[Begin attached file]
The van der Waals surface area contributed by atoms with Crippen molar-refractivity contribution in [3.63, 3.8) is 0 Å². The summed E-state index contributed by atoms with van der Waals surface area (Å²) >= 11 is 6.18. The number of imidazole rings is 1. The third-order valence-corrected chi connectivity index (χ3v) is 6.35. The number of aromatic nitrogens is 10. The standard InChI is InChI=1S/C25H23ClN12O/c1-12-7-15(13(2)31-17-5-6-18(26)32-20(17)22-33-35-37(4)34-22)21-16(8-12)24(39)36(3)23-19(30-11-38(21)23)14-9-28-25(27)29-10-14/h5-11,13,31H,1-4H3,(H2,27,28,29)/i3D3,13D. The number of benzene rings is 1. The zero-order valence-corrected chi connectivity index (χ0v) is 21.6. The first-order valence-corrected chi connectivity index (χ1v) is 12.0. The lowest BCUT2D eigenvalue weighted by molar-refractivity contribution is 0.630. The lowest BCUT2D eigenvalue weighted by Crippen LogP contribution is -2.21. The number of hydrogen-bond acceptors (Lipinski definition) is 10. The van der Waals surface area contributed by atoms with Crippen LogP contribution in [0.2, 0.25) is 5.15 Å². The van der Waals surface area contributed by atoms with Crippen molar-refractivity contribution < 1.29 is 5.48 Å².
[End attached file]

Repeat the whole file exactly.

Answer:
The van der Waals surface area contributed by atoms with Crippen molar-refractivity contribution in [3.63, 3.8) is 0 Å². The summed E-state index contributed by atoms with van der Waals surface area (Å²) >= 11 is 6.18. The number of imidazole rings is 1. The third-order valence-corrected chi connectivity index (χ3v) is 6.35. The number of aromatic nitrogens is 10. The standard InChI is InChI=1S/C25H23ClN12O/c1-12-7-15(13(2)31-17-5-6-18(26)32-20(17)22-33-35-37(4)34-22)21-16(8-12)24(39)36(3)23-19(30-11-38(21)23)14-9-28-25(27)29-10-14/h5-11,13,31H,1-4H3,(H2,27,28,29)/i3D3,13D. The number of benzene rings is 1. The zero-order valence-corrected chi connectivity index (χ0v) is 21.6. The first-order valence-corrected chi connectivity index (χ1v) is 12.0. The lowest BCUT2D eigenvalue weighted by molar-refractivity contribution is 0.630. The lowest BCUT2D eigenvalue weighted by Crippen LogP contribution is -2.21. The number of hydrogen-bond acceptors (Lipinski definition) is 10. The van der Waals surface area contributed by atoms with Crippen LogP contribution in [0.2, 0.25) is 5.15 Å². The van der Waals surface area contributed by atoms with Crippen molar-refractivity contribution < 1.29 is 5.48 Å².